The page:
talking-to-parents-about-estate-planningTalking to parents about estate planning can be difficult – for you and them. This probably was not a topic discussed over the dinner table growing up, making it even more awkward now. This is especially true if your parents were alive during the Great Depression. Oftentimes, elderly parents of this generation are extremely private about their financial affairs – and they particularly don’t feel comfortable talking to their own children about financial matters.

How to Approach the Topic of Financial Planning With Your Parents

When considering how to broach the subject of estate planning with your parents, it’s important to consider their personalities. This will allow you to choose an approach that they are most likely to respond favorably to.

  • Timing. If you think that your parents might feel ambushed if you bring up the subject out of the blue, set up a family meeting to discuss estate planning. Definitely avoid doing it during other family gatherings – holidays and other special occasions would not be an appropriate platform for these discussions.
  • Tell a story. In order to start the conversation, you can tell your parents about your own plans and ask them what they are doing for themselves. Or you can illustrate the perils of not having their affairs in order by telling them a story about people who didn’t plan ahead and the consequences they suffered.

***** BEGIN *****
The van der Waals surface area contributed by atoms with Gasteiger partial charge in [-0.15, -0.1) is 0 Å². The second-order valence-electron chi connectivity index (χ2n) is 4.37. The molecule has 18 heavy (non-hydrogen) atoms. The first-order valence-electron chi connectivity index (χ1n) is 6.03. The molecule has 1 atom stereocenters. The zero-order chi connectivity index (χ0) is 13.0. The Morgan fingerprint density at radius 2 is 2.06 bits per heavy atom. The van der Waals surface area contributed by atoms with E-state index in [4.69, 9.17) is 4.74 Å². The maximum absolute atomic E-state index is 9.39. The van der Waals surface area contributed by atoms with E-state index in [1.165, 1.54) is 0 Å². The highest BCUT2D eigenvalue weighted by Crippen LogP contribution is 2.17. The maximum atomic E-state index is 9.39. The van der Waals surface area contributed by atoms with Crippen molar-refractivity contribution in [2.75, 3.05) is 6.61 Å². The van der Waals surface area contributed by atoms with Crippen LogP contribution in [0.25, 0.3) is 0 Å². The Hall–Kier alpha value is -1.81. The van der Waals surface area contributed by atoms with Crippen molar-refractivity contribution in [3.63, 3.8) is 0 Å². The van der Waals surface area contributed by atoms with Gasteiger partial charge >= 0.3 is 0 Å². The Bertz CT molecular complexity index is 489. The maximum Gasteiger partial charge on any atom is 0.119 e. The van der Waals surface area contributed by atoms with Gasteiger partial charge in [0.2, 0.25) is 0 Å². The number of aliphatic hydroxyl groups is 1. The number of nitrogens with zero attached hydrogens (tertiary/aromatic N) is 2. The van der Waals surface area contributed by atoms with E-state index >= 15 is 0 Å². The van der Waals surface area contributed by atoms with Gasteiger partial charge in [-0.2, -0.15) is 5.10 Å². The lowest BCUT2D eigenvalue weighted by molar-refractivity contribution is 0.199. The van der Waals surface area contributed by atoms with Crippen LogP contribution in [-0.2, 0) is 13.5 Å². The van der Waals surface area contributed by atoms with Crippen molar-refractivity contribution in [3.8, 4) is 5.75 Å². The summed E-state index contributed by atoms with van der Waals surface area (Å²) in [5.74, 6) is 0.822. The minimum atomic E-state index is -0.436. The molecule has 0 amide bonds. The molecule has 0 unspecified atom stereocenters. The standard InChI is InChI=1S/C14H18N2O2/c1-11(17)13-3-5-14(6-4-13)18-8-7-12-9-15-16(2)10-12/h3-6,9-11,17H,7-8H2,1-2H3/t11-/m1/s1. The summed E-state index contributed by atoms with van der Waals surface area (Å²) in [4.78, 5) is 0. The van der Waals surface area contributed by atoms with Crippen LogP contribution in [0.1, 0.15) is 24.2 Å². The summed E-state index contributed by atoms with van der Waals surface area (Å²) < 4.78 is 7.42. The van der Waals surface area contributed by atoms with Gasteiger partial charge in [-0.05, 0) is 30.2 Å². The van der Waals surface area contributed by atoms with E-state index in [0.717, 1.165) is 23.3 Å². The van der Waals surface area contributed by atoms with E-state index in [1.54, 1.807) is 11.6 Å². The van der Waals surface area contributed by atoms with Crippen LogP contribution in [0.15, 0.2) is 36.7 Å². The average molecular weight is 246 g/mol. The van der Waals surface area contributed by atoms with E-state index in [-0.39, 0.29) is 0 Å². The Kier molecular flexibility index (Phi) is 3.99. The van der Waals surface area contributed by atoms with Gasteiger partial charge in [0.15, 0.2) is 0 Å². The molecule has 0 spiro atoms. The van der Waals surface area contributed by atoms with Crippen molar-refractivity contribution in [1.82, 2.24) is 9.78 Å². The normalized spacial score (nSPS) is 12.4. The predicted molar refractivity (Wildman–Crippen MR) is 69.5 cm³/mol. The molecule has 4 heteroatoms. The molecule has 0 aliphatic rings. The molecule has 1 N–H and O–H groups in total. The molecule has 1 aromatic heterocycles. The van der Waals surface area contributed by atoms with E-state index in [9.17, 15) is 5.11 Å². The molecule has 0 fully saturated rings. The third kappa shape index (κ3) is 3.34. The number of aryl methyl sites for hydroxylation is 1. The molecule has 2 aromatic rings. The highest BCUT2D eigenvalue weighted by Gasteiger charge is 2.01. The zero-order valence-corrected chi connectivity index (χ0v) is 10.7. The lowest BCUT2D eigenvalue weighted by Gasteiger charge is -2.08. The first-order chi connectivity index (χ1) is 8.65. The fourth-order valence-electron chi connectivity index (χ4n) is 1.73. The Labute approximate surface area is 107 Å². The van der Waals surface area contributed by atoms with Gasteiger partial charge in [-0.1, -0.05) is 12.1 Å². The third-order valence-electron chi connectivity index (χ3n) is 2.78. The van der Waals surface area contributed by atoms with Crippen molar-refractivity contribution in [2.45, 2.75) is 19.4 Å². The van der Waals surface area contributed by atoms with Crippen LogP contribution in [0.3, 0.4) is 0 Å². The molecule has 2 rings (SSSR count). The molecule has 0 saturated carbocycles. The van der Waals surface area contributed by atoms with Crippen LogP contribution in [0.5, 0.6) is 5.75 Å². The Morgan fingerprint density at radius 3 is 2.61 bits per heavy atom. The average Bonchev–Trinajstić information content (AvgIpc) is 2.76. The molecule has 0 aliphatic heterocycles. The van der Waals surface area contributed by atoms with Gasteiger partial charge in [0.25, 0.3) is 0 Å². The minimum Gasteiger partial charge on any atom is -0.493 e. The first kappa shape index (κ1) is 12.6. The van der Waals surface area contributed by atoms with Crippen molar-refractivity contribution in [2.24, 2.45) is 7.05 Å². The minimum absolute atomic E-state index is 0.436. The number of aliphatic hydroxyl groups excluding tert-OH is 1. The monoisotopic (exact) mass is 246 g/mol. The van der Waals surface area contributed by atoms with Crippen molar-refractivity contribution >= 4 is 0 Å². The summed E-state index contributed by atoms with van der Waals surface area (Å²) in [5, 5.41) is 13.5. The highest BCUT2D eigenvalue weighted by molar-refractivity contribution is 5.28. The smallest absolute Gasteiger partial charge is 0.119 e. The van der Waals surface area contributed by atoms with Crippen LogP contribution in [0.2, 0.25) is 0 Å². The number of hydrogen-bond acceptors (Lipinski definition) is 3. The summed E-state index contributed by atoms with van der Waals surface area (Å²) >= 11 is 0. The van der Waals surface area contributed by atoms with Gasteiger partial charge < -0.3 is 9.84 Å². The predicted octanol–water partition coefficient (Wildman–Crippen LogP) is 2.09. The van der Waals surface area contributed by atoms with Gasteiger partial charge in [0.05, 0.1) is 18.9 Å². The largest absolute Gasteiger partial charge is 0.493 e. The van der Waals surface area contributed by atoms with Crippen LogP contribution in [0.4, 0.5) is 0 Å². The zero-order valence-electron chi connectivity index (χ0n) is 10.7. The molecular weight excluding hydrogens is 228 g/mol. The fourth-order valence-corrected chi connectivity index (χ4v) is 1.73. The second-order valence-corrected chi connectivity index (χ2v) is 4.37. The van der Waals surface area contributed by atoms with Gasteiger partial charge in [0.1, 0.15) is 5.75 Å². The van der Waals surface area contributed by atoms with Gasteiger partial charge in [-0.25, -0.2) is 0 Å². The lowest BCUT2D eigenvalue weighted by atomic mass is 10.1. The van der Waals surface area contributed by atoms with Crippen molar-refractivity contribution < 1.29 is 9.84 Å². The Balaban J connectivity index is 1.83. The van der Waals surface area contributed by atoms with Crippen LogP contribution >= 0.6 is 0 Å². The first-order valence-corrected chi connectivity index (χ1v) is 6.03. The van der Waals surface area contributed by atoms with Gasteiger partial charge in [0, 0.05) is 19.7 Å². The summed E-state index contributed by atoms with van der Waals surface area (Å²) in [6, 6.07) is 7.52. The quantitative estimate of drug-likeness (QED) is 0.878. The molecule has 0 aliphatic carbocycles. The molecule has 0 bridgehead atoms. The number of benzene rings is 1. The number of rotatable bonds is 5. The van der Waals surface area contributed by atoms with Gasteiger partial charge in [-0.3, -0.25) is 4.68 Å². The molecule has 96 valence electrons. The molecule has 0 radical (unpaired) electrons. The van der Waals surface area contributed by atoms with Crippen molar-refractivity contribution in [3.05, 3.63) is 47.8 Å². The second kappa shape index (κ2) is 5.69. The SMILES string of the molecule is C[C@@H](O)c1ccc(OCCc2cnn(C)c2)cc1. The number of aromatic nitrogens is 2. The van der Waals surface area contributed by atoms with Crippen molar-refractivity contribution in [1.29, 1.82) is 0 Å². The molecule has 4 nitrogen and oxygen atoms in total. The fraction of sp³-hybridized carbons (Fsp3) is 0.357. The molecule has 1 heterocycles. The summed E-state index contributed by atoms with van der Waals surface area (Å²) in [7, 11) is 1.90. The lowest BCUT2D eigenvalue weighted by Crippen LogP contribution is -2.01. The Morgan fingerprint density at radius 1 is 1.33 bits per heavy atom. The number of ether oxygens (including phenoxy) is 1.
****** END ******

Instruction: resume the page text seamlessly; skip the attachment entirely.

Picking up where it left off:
• Get professional help. If your parents don’t feel comfortable discussing their finances with you, get a professional – like an attorney, a financial planner or the family accountant – to help you start the conversation.
  • Appeal to your parents’ personalities. If your parents are sentimental, you can explain to them that if they plan ahead, they can ensure each of their children receive treasured family heirlooms. If your parents are controlling, remind them that they don’t want to allow a stranger to make their decisions for them. Whichever approach you choose, make sure that it is one that your parents will understand and respond to.

Although a conversation about estate planning may be a difficult one to begin with your parents, having such a discussion ensures their wishes will be honored.

This article should be used for informational purposes only.  It does not create an attorney-client relationship with any reader and should not be construed as legal advice.  If you need legal advice, please contact an attorney in your community who can assess the specifics of your situation.